Do you need anti-siphon valves?
There are two basic types of valves: inline and anti-siphon. An inline valve is the most common type of valve and when it is used on a municipal water supply you must install some type of backflow prevention further up the line from it. Anti-siphon valves serve the function of a backflow prevention device and, although an anti-siphon valve typically costs more than an inline valve, it saves money on the installation by eliminating the need for a system backflow prevention device and a valve box (anti-siphon valves have to be above ground or they won’t work). Anti-siphon valves are most common in California.
Most of the valves in a sprinkler system are used to control the flow of water to a specific area of “zone” within the yard. The automatic sprinkler timer sends electric current to these valves to open them. In a typical residential sprinkler system only one control valve is on at any one time so that there is plenty of water pressure for the zone. Some cities recommend or require the installation of an automatic “master” valve in front of the control valves. At the start of each cycle the master valve opens and allows water to flow as the control valve for each zone opens. At the end of the cycle the master valve closes. This helps ensure that water will not be wasted in the unfortunate event that there is a leak on one of the control valves. A master valve will increase the price of your system by one valve and associated fittings and wire. It also requires that you select at least a mid-level sprinkler timer.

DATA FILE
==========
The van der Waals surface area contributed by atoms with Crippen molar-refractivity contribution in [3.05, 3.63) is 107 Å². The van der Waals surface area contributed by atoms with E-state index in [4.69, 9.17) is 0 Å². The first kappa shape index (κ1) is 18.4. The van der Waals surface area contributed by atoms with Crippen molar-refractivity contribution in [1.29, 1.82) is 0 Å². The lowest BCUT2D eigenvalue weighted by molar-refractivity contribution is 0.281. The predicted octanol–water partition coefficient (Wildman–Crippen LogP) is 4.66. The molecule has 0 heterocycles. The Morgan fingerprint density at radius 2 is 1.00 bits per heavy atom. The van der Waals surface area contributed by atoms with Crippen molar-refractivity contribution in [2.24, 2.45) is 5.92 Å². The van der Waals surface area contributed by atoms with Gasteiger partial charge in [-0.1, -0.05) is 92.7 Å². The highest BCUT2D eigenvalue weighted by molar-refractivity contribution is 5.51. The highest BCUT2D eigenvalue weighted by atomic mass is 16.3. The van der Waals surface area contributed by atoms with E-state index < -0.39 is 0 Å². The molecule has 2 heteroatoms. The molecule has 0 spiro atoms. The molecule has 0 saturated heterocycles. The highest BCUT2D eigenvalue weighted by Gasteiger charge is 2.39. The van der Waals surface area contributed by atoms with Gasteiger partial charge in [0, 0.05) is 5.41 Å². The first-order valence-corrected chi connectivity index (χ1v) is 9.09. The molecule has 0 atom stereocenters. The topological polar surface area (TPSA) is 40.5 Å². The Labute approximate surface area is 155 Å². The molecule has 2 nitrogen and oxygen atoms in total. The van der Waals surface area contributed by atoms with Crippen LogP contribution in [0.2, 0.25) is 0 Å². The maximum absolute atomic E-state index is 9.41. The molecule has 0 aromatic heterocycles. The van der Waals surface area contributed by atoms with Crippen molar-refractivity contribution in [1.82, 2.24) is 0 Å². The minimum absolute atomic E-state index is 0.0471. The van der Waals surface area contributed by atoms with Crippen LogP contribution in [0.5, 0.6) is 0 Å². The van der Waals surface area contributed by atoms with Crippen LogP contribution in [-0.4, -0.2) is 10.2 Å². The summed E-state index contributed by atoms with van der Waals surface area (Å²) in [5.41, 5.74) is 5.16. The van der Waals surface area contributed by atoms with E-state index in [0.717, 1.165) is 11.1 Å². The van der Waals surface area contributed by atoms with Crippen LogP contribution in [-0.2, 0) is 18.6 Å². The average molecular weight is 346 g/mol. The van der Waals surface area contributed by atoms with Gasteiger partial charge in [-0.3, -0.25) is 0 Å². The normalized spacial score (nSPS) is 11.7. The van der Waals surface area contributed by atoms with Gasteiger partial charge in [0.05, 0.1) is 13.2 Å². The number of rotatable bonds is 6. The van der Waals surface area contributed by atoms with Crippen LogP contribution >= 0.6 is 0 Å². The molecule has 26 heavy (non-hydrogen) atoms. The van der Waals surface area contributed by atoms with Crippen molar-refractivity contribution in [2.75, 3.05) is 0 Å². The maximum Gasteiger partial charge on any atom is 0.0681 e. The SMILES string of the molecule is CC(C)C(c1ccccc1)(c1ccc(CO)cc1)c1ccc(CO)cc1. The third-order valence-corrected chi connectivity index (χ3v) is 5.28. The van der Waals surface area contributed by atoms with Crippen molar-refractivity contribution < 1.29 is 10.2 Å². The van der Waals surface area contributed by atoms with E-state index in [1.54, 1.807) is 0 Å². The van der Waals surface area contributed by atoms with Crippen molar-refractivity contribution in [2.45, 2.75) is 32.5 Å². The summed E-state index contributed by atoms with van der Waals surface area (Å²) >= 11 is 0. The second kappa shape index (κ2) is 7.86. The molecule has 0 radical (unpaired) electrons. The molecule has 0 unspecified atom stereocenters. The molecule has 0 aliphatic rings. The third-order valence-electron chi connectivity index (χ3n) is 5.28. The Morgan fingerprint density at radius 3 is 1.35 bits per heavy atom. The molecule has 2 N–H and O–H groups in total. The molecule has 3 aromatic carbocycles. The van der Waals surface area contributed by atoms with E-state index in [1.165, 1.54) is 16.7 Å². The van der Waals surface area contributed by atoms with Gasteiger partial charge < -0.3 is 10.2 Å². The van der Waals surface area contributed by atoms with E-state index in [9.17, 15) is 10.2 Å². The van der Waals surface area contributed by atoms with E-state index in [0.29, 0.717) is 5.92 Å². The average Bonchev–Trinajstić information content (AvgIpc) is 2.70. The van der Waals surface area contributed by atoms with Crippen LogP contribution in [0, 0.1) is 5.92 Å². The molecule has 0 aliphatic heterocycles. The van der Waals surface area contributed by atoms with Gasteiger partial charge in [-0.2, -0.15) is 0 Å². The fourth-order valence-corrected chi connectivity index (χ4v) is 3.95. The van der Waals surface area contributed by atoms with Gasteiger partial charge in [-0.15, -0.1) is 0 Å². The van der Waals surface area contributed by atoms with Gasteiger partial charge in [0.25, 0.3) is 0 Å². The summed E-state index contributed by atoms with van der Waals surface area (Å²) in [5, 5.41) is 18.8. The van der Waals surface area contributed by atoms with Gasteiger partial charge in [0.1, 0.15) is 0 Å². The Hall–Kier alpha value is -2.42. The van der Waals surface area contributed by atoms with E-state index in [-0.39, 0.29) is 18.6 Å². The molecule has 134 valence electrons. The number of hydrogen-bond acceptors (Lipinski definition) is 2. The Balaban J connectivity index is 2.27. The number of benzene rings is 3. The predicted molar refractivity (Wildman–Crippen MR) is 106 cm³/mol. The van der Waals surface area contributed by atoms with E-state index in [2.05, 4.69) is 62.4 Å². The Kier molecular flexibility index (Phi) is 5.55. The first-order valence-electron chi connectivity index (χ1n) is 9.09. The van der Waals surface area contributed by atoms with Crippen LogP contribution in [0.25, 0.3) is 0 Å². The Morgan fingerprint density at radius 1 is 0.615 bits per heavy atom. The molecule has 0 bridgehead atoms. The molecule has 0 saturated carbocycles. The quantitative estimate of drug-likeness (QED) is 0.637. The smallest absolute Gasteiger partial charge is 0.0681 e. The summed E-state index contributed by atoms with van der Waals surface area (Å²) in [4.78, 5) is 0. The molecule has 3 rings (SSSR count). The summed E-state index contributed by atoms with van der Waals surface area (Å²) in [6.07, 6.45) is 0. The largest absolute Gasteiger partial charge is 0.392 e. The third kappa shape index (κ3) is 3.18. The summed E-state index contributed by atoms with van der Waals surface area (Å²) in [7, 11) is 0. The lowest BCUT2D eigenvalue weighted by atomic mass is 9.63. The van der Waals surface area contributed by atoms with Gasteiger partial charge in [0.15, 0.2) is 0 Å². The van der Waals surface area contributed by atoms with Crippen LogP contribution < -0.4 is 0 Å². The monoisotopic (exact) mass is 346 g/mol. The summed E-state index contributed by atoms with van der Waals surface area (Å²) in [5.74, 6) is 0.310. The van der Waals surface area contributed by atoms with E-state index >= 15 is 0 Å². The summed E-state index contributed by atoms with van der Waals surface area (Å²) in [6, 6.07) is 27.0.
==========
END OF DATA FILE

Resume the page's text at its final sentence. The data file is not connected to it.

Do you need spray heads in medium or large-size areas?
Any area greater than 30 feet by 30 feet is typically regarded as a medium area. While spray heads can theoretically be used to water any size area, if the area is greater than 30 by 30 then spray heads are probably going to cost more than gear drive sprinklers or “rotors”. Even though rotors are cheaper to install for medium and large areas, some homeowners simply prefer having all areas in the front yard – whether small, medium or large – watered the same way. The latest technology on the market, called “spiral rotators” or “multi-stream rotators” have the advantage of providing uniform appearance and consistent water application across all areas large and small, but unfortunately installation cost for spiral rotators is still almost as much as medium area rotor, making them an expensive alternative for small areas.
Do you need pressure regulating spray heads?
Some cities require pressure regulating spray heads in order to reduce the amount of “misting” and water waste from spray nozzles and to compensate for poor irrigation designs by making sure that all nozzles in a zone operate at the same pressure regardless of design. The cost of a pressure regulating spray head is typically 3 times that of a standard spray head. If you can afford them, it is a good idea to install them. One of the latest trends in some markets is to use 6 inch high spray heads instead of 4 inch spray heads, which allows for today’s longer grass cutting lengths and still keeps the nozzle spray above the grass. However, the cost of a 6 inch pressure regulating spray head, which is the “Cadillac” of spray heads, is more than 6 times a standard spray head. But it is probably outside the budget of the average homeowner https://www.youtube.com/watch?v=7EFeLb2FaUM.